Infidelity. Countless married people have affairs. Frequently, marital sex suffers when an affair is ongoing. Because of the clandestine nature of infidelity, wives often are in the dark as to the reasons their husbands have pulled away emotionally and stopped initiating sex.
Depression can have debilitating effects on one’s sex life. Seventy-five percent of people who are depressed confirm a loss of sexual desire. It is important to note that signs of depression in men often are different from those in women. Women tend to turn their emotions inward, becoming sad and tearful, feeling guilty and worthless. Men, on the other hand, often are uncharacteristically irritable and angry, sometimes resorting to abusing alcohol and other substances to self-medicate.
As people age, sex drive often changes. Although many men enjoy sex well into their 80s, over time, there is a decline in testosterone, the primary hormone responsible for sex drive. As a result, men often feel less focused on their sexual relationships. Also, they require more—and different—stimulation to achieve and maintain an erection. Orgasms tend to be less intense. These changes can be disconcerting and anxiety-producing to men who, in the past, have had sizable sexual appetites and can lead to a pronounced reduction in the desire for sex. Other biological issues that affect desire…
Illness. Cardiovascular disease wreaks havoc with a man’s blood flow, which in turn makes it difficult to achieve or maintain an erection. This can lead to a feeling of sexual inadequacy that dampens desire.
Other illnesses that can impact sexual desire include endocrine disorders (diabetes, hypothyroidism, hyperthyroidism), liver disease, kidney disease, pituitary disease, Parkinson’s disease, anemia and arthritis. Chronic pain can take a toll, too.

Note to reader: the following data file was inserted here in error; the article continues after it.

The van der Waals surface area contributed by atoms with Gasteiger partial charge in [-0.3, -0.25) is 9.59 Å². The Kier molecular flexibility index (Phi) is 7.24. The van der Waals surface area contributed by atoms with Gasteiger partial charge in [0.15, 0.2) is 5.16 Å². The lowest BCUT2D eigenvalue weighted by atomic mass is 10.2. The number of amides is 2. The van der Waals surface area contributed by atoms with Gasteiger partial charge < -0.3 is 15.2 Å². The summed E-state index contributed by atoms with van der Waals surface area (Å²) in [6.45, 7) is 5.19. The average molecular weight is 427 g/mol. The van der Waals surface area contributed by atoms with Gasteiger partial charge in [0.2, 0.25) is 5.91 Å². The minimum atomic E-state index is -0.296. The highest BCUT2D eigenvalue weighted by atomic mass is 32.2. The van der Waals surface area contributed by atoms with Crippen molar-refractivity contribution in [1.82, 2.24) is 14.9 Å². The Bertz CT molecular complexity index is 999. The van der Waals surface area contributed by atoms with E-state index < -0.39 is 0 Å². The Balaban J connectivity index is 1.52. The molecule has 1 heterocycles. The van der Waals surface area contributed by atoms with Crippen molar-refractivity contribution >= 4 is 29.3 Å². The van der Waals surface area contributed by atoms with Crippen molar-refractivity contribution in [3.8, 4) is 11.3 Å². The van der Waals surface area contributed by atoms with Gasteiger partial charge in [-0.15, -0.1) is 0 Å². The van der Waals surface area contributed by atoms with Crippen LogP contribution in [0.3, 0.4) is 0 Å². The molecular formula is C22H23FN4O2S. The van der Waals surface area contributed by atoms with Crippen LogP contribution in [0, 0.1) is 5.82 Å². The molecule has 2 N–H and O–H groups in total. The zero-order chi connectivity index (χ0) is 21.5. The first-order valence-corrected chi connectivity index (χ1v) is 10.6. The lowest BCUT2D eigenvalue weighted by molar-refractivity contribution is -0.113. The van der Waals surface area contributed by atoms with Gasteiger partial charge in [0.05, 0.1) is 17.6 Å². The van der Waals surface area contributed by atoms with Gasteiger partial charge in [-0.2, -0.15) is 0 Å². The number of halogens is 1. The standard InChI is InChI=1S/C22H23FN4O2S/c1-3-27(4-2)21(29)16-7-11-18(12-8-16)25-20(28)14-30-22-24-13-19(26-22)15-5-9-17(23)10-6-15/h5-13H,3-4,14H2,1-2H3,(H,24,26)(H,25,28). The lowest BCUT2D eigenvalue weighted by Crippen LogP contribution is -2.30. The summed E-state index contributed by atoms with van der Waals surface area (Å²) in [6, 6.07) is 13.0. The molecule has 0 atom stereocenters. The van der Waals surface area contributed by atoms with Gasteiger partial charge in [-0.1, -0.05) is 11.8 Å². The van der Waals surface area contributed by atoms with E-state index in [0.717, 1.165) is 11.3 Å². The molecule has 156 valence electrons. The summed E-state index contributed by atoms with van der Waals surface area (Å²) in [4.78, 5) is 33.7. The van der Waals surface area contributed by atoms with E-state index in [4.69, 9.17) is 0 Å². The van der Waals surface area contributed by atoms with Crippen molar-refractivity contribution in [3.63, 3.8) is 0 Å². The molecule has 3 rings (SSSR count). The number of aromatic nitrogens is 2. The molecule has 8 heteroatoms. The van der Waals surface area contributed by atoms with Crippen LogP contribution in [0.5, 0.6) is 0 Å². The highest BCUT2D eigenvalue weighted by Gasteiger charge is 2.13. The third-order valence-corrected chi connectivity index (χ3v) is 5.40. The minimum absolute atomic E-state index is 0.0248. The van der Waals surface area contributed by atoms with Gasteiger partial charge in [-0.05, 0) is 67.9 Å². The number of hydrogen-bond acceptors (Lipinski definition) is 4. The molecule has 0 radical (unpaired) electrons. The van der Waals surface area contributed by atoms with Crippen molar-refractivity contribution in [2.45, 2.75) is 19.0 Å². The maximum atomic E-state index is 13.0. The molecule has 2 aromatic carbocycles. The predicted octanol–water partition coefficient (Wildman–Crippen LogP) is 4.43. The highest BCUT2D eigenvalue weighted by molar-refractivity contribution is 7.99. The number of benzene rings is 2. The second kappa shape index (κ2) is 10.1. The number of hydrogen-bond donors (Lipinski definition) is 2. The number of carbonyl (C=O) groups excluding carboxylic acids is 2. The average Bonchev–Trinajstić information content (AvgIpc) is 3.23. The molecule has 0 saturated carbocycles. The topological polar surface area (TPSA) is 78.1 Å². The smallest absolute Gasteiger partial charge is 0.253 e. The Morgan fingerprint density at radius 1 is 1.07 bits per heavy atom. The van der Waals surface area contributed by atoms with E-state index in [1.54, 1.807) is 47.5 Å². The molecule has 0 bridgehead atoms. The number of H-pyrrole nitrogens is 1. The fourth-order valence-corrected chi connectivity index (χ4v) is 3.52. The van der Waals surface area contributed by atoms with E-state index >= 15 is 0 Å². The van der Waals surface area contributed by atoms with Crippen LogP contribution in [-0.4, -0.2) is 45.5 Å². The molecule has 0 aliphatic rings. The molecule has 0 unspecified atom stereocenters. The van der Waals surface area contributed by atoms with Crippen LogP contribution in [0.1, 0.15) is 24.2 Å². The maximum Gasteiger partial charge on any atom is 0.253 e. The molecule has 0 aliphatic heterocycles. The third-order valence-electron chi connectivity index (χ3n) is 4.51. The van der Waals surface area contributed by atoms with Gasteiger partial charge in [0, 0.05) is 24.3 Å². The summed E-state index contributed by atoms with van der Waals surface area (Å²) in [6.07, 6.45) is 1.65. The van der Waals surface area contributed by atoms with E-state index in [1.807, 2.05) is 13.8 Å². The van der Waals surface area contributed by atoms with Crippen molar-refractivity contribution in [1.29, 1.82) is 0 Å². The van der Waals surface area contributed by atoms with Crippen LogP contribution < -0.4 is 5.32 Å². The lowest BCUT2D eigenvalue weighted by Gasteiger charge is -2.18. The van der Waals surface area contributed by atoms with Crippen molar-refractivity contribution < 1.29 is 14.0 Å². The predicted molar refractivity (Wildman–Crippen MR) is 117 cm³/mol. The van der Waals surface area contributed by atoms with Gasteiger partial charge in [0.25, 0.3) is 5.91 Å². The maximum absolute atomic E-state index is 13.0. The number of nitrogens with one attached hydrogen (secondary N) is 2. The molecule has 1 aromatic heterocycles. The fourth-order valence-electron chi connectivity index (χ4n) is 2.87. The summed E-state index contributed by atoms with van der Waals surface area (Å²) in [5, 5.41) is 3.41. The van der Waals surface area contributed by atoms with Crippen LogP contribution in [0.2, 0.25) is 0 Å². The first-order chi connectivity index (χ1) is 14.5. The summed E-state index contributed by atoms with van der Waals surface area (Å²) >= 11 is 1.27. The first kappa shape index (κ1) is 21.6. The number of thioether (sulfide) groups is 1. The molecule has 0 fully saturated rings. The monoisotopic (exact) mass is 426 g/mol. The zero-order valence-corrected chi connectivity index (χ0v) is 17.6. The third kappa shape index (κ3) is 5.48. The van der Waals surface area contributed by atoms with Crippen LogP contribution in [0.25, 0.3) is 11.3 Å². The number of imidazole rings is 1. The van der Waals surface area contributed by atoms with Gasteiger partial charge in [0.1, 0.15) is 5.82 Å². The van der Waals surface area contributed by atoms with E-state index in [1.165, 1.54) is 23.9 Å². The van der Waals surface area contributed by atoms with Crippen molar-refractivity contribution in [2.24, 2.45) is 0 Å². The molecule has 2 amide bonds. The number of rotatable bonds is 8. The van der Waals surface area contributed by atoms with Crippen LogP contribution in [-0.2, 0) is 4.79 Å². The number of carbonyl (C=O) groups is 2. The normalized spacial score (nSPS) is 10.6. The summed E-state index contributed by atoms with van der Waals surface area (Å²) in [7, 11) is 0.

Medications. Many prescription and over-the-counter medications can greatly affect a man’s sex drive. These include antidepressants, antihistamines, tranquilizers, antihypertensives, antipsychotics, antiarrhythmia and anticonvulsant drugs.
Unhealthy lifestyle. If a man abuses alcohol or drugs, doesn’t exercise or eat healthfully or fails to get adequate sleep, sex may become unimportant.
What a man needs to do to boost his libido depends on the reasons for the loss of desire. That said, it makes sense to begin by taking two commonsense actions…
Get a medical checkup. Rule out biological causes of low libido. Example: A blood test can offer information about testosterone levels and suggest the need for testosterone supplements, frequently a helpful remedy. Similarly, if medications are causing the drop in desire, alternative drugs can be prescribed.
Adopt a healthy lifestyle. To feel more vibrant physically and mentally, you know the drill—you must eat healthfully, exercise regularly, get sufficient sleep and avoid excessive alcohol and other harmful drugs.
Once you’ve taken these prophylactic measures, here are some other steps…